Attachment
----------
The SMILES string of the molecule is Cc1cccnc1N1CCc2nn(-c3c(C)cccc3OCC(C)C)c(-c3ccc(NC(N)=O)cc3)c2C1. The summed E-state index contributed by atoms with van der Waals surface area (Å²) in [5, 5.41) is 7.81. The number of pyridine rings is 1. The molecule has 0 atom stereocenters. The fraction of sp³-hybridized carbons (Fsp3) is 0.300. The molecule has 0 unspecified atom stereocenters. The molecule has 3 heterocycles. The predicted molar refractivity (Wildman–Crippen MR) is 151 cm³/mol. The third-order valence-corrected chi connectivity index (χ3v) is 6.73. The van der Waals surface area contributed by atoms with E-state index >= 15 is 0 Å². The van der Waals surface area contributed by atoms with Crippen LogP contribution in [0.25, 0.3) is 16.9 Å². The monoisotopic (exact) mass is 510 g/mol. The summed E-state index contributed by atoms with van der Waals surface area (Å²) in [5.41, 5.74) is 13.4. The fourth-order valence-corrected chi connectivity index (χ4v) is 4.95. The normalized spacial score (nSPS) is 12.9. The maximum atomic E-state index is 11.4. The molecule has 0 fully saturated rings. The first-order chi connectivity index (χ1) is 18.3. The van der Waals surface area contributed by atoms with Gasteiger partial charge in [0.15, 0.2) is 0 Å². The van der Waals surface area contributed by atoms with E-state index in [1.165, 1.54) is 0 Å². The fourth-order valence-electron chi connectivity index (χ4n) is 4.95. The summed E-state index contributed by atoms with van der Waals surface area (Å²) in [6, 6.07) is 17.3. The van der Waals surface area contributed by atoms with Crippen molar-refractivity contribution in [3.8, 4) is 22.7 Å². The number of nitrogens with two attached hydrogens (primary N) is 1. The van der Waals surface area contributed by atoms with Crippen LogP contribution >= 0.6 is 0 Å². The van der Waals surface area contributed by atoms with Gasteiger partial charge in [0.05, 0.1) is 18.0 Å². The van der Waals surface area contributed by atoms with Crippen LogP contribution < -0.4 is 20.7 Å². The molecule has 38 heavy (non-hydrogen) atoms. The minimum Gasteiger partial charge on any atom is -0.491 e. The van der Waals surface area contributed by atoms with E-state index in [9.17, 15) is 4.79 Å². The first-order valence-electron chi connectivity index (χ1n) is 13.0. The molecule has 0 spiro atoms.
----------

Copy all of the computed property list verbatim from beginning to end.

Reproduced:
The SMILES string of the molecule is Cc1cccnc1N1CCc2nn(-c3c(C)cccc3OCC(C)C)c(-c3ccc(NC(N)=O)cc3)c2C1. The summed E-state index contributed by atoms with van der Waals surface area (Å²) in [5, 5.41) is 7.81. The number of pyridine rings is 1. The molecule has 0 atom stereocenters. The fraction of sp³-hybridized carbons (Fsp3) is 0.300. The molecule has 0 unspecified atom stereocenters. The molecule has 3 heterocycles. The predicted molar refractivity (Wildman–Crippen MR) is 151 cm³/mol. The third-order valence-corrected chi connectivity index (χ3v) is 6.73. The van der Waals surface area contributed by atoms with E-state index >= 15 is 0 Å². The van der Waals surface area contributed by atoms with Crippen LogP contribution in [0.25, 0.3) is 16.9 Å². The monoisotopic (exact) mass is 510 g/mol. The summed E-state index contributed by atoms with van der Waals surface area (Å²) in [5.41, 5.74) is 13.4. The fourth-order valence-corrected chi connectivity index (χ4v) is 4.95. The normalized spacial score (nSPS) is 12.9. The maximum atomic E-state index is 11.4. The molecule has 0 fully saturated rings. The first-order chi connectivity index (χ1) is 18.3. The van der Waals surface area contributed by atoms with Gasteiger partial charge in [0.15, 0.2) is 0 Å². The van der Waals surface area contributed by atoms with E-state index in [1.165, 1.54) is 0 Å². The fourth-order valence-electron chi connectivity index (χ4n) is 4.95. The summed E-state index contributed by atoms with van der Waals surface area (Å²) in [6, 6.07) is 17.3. The van der Waals surface area contributed by atoms with Crippen molar-refractivity contribution in [3.8, 4) is 22.7 Å². The number of nitrogens with two attached hydrogens (primary N) is 1. The van der Waals surface area contributed by atoms with Crippen LogP contribution >= 0.6 is 0 Å². The van der Waals surface area contributed by atoms with Gasteiger partial charge in [0.05, 0.1) is 18.0 Å². The van der Waals surface area contributed by atoms with Crippen LogP contribution < -0.4 is 20.7 Å². The molecule has 38 heavy (non-hydrogen) atoms. The minimum Gasteiger partial charge on any atom is -0.491 e. The van der Waals surface area contributed by atoms with E-state index in [9.17, 15) is 4.79 Å². The first-order valence-electron chi connectivity index (χ1n) is 13.0. The molecule has 0 spiro atoms.